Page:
Paa, 2009

Directed by: R. Balki

I thought I knew what I was getting myself into with this film. Auro, a boy with Progeria (Amitabh) and his father (Abhishek) bound around with happiness and laughter and we get a dil-warming film that makes us laugh and cry.

Uh, I was so wrong… but in a pleasantly surprising way.

Auro is the love child of two college kids, Vidya (Vidya Balan) and Amol (Abhishek) wannabe Doctor and Politician, respectively.  Vidya learns she’s pregnant and Amol asks her to have an abortion because “he has a career to pursue”, and she rightfully tells him that she does too. She returns home to India and keeps the baby all while studying and getting her doctorate. (Go Vidya!) Her son is born with a progressive and rare disease, Progeria, which makes the children age faster than others, so by the time Auro is 12 he looks like he’s around 70 or 80, and his body reflects that. He has heart problems, bone issues, but mentally he is fit and just as normal as another 12 year old boy. He loves his computer, video games and his best friends.
Auro first meets Amol when he hosts a competition at his school, which Auro wins. Vidya sees the award ceremony on the nighttime news and we are rushed into the “Do I tell him that’s his father or not?” story line that continues to get more and more pressing as Auro and Amol strike up a relationship and firendship.
On his 13th birthday Vidya tells Auro who his father is, so now Auro has the responsibility to determine if he wants to be a “hiccup” in his father’s very public life.
 
The movie comes to its climax when Auro suffers an attack and Amol and Vidya are brought together for the first time around their son’s hospital bed. The media storm is huge and suddenly everyone knows that Amol Arte, politician extrodinare has a son he never knew about, from an unwed woman. He asks her to marry her via TV (I would have said no) and she refuses until the two are brought together by Auro and he makes them do the “round and round and round” (wedding circles) around his hospital bed.  He unites them and whispers “Maa” and “Paa” right before he dies.
 
I was a sad-sack by the end of this film. Maybe it was because it was New Years Eve and I was sitting in a theatre alone (well, with two uncles at the verrrrry back) or maybe I was tired or maybe I was just really touched by the efforts of the Bachchans Squared.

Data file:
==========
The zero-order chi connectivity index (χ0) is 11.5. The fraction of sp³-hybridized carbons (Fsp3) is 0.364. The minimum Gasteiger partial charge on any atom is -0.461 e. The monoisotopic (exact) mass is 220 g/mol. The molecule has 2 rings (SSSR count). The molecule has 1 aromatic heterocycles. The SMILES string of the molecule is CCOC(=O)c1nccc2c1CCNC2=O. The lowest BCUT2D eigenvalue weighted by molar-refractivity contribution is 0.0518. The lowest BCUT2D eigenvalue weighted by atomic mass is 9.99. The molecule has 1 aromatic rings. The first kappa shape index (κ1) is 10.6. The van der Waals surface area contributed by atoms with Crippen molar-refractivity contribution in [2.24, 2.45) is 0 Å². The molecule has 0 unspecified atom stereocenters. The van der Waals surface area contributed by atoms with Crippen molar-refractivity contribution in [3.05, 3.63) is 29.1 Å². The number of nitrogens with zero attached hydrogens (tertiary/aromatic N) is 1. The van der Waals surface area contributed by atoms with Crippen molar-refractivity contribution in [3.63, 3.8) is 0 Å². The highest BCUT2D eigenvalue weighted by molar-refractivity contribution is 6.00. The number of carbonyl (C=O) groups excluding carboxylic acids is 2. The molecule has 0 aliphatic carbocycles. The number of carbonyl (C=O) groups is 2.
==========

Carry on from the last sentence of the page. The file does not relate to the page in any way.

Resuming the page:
I have never heard or seen Amitabh like that and it was a remarkable transformation. The makeup was a little strange, yes, but he genuinely looked as if he had progeria and everything about him was altered along with his prosthetics. His walk, his arms, his voice(!), the movements of his head were all so perfectly aligned with the character or Auro that you stopped seeing Amitabh and started seeing only Auro. It was a true testament to the depth and ability that Amitabh has as an actor that he was able to so completely disappear in this role.

Much like his father Abhishek gave a fantastic performance as well. He had sensitivity, care, compassion and love just oozing out of him in every scene (well, except for when he sticks it too the media…but…) so much that I just felt for him. His pain was my pain, his joy, mine…etc. It was just a treat to watch him.

Vidya Balan (whom I’ve only ever seen in Salaam-e-Ishq) also wowed me, but her character got on my nerves every once and a while. She was almost too concerned with not being the thing that ruined Amol’s life that it got in the way of her and her son’s happiness and in itself was a hiccup that she was so afraid to become.

Jaya Bachchan read the opening titles, sitting regally in a exquisite sari. She really has to be the most beautiful person in the world.

There were a lot of homey touches in the film, like Auro’s very teenage writing on his door and walls (i.e. “Knock, or I will “knock” your head off!) posters of bands, awkward tween crushes and preteen temper tantrums won over with a new XBox, I like those kind of additions to films; they make the experience more real and more familiar.

I feel like I’m Romanticizing this film, and I am, because there were some moments in the beginning and middle were I just wasn’t on board for the story line and I thought the flow was strange and there were a few stories that were just loose ends; but I was so touched by everything else, that all my complaints seemed to have vanished from my memory.

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